Clearly it's helped companies expand their marketing bandwidth. But what about bottom-line results? That's the one aspect of social media that doesn't seem to be getting a lot of attention, at least with regards to our profession. I think I know why.
For one thing, most A/E firms have never been inclined to measure marketing results. The reason I hear most often is the difficulty in linking marketing activities with tangible outcomes. No doubt that can be challenging, but low expectations probably also come into play. Firms don't expect tangible outcomes from marketing, so why bother trying to measure them?
Most firms do track marketing activity, and social media can amp up the activity meter. That's where I suspect much of the excitement comes from. When you read about the phenomenal growth of sites such as Facebook, Twitter, and LinkedIn, it's hard not to get excited about the potential for reaching a lot of people.
And in that sense, I suggest that social media is much like trade shows a decade or two ago. We set up our exhibit booth and waited expectantly as hundreds strolled past. Several, in fact, stopped to talk with us. We left enthused because we had engaged in more conservations with potential clients in two days than two months of sales calls could have produced.
But the shortcomings with trade shows were much the same as they are with social media. You see, most firms failed to do the hard work to turn those conversations into sales. And most firms will fail to do the hard work to make social media actually generate new business. But enthusiasm will run high, at least for a while, because of all the connections (the modern substitute for conversations) being made.
Come to think of it, the lack of conversation is one of the primary reservations I have about social media. There are many online forums for posting questions, sharing insights, and meeting new people. But folks in our industry don't appear to be using them much.
Take LinkedIn, for example. There are many groups there related to our business, but little discussion associated with them. Among the several groups I have joined, I would expect members of the Society for Marketing Professional Services group, in particular, to be talking to each other. But there are only 17 discussions currently listed, some posted months ago, and a relatively small number of people who have provided most of the posts and comments. This is a group with 1,893 members.
I checked several A/E firm Facebook pages and found a similar trend. While some have attracted an admirable number of "fans," the back-and-back forth postings generally don't come close to that seen on the average personal profile. Twitter, of course, is not the best site for conversation. It seems largely ignored by A/E firms anyway (although there are many individuals from our industry posting there).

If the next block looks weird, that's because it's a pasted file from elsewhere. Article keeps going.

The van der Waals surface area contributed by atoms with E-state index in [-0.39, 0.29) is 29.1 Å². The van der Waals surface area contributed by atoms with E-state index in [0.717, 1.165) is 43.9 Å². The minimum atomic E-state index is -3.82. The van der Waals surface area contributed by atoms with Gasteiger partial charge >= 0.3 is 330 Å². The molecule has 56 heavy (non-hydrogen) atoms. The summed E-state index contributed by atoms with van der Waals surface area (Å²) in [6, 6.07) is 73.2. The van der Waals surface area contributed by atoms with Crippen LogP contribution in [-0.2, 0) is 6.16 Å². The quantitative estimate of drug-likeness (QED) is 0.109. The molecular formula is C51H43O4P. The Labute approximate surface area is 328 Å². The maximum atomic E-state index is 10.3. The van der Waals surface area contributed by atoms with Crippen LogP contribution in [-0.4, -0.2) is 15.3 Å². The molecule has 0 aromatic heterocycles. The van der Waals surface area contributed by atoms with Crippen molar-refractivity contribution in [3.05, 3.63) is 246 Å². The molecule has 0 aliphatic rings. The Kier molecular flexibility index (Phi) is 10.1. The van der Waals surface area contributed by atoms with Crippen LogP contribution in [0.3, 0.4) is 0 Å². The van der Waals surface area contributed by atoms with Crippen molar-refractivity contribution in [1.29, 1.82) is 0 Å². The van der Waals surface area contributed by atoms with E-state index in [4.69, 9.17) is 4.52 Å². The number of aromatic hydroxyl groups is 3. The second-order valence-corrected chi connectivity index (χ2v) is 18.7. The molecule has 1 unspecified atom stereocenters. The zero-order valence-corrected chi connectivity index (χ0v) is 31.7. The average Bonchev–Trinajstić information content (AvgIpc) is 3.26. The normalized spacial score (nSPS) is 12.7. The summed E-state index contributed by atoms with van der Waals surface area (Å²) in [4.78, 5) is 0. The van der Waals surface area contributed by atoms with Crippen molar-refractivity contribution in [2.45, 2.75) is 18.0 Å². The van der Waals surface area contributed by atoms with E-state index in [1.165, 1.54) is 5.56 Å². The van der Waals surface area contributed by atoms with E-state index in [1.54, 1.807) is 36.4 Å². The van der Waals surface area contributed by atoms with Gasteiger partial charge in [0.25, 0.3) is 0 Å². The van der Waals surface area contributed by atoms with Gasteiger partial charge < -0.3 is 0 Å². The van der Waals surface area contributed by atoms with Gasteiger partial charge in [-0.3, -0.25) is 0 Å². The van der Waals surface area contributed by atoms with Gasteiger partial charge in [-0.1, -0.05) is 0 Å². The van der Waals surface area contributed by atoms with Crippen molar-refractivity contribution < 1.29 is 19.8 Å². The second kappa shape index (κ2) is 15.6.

While admittedly only a cursory review, I've seen nothing to make me think that social media will displace face-to-face networking any time soon. Networking involves conversation, not just connecting. But what about social media for supporting other marketing activities? A few key questions come to mind:
- Are clients using social media in significant numbers?
- Where will you get content to support your social media activities?
- Is your firm prepared to make the necessary investment of time?
- What specific objectives do you have in mind?
Are clients--specifically decision makers--using social media? You can certainly raise your firm's visibility with social media, but are you reaching the right audience? That's the question that has dogged me and I've yet to find the definitive answer. I will say that I've personally found little evidence that executive decision makers are using social media in significant numbers. When I've asked my own clients--typically CEOs and principals--the usual answer I get is, "I don't have time for that."
I've pored over several studies of internet use by B2B buyers, but I've not been able to connect these data to our own business. One trend is clear: The use of social media by B2B marketers has exploded in recent years. One study found that B2B use has actually surpassed that of B2C marketing, although social media is arguably better suited for the latter. I assume that means it's working for B2B enterprises? Again, that angle is less clear.